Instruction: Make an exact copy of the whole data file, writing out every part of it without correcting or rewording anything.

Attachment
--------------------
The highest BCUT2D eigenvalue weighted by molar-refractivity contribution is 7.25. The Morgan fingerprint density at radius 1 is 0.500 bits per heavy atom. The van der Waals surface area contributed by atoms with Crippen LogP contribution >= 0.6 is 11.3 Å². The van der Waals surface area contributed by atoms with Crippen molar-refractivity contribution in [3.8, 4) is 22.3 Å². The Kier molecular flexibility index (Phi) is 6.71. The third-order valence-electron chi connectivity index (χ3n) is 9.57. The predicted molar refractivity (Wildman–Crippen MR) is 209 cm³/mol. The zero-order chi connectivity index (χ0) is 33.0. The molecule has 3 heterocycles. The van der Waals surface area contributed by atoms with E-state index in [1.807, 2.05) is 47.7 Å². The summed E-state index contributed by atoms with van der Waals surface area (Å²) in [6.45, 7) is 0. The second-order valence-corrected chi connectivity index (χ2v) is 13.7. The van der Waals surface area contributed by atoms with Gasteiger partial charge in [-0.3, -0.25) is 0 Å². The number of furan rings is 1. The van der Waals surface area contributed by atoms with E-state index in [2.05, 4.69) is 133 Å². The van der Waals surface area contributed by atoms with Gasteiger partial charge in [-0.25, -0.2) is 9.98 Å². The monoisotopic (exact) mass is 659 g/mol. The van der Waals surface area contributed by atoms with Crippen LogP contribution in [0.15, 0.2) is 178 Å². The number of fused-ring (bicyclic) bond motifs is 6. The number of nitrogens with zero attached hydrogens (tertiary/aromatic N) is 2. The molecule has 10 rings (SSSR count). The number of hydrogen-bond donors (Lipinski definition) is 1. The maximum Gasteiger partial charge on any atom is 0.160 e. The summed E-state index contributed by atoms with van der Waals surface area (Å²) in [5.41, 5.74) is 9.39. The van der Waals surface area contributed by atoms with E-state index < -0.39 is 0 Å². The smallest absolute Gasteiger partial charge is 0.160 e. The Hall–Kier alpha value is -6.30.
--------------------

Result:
The highest BCUT2D eigenvalue weighted by molar-refractivity contribution is 7.25. The Morgan fingerprint density at radius 1 is 0.500 bits per heavy atom. The van der Waals surface area contributed by atoms with Crippen LogP contribution >= 0.6 is 11.3 Å². The van der Waals surface area contributed by atoms with Crippen molar-refractivity contribution in [3.8, 4) is 22.3 Å². The Kier molecular flexibility index (Phi) is 6.71. The third-order valence-electron chi connectivity index (χ3n) is 9.57. The predicted molar refractivity (Wildman–Crippen MR) is 209 cm³/mol. The zero-order chi connectivity index (χ0) is 33.0. The molecule has 3 heterocycles. The van der Waals surface area contributed by atoms with E-state index in [1.807, 2.05) is 47.7 Å². The summed E-state index contributed by atoms with van der Waals surface area (Å²) in [6.45, 7) is 0. The second-order valence-corrected chi connectivity index (χ2v) is 13.7. The van der Waals surface area contributed by atoms with Gasteiger partial charge in [-0.3, -0.25) is 0 Å². The number of furan rings is 1. The van der Waals surface area contributed by atoms with E-state index in [2.05, 4.69) is 133 Å². The van der Waals surface area contributed by atoms with Gasteiger partial charge in [-0.25, -0.2) is 9.98 Å². The monoisotopic (exact) mass is 659 g/mol. The van der Waals surface area contributed by atoms with Crippen LogP contribution in [0.15, 0.2) is 178 Å². The number of fused-ring (bicyclic) bond motifs is 6. The number of nitrogens with zero attached hydrogens (tertiary/aromatic N) is 2. The molecule has 10 rings (SSSR count). The number of hydrogen-bond donors (Lipinski definition) is 1. The maximum Gasteiger partial charge on any atom is 0.160 e. The summed E-state index contributed by atoms with van der Waals surface area (Å²) in [5.41, 5.74) is 9.39. The van der Waals surface area contributed by atoms with E-state index < -0.39 is 0 Å². The smallest absolute Gasteiger partial charge is 0.160 e. The Hall–Kier alpha value is -6.30.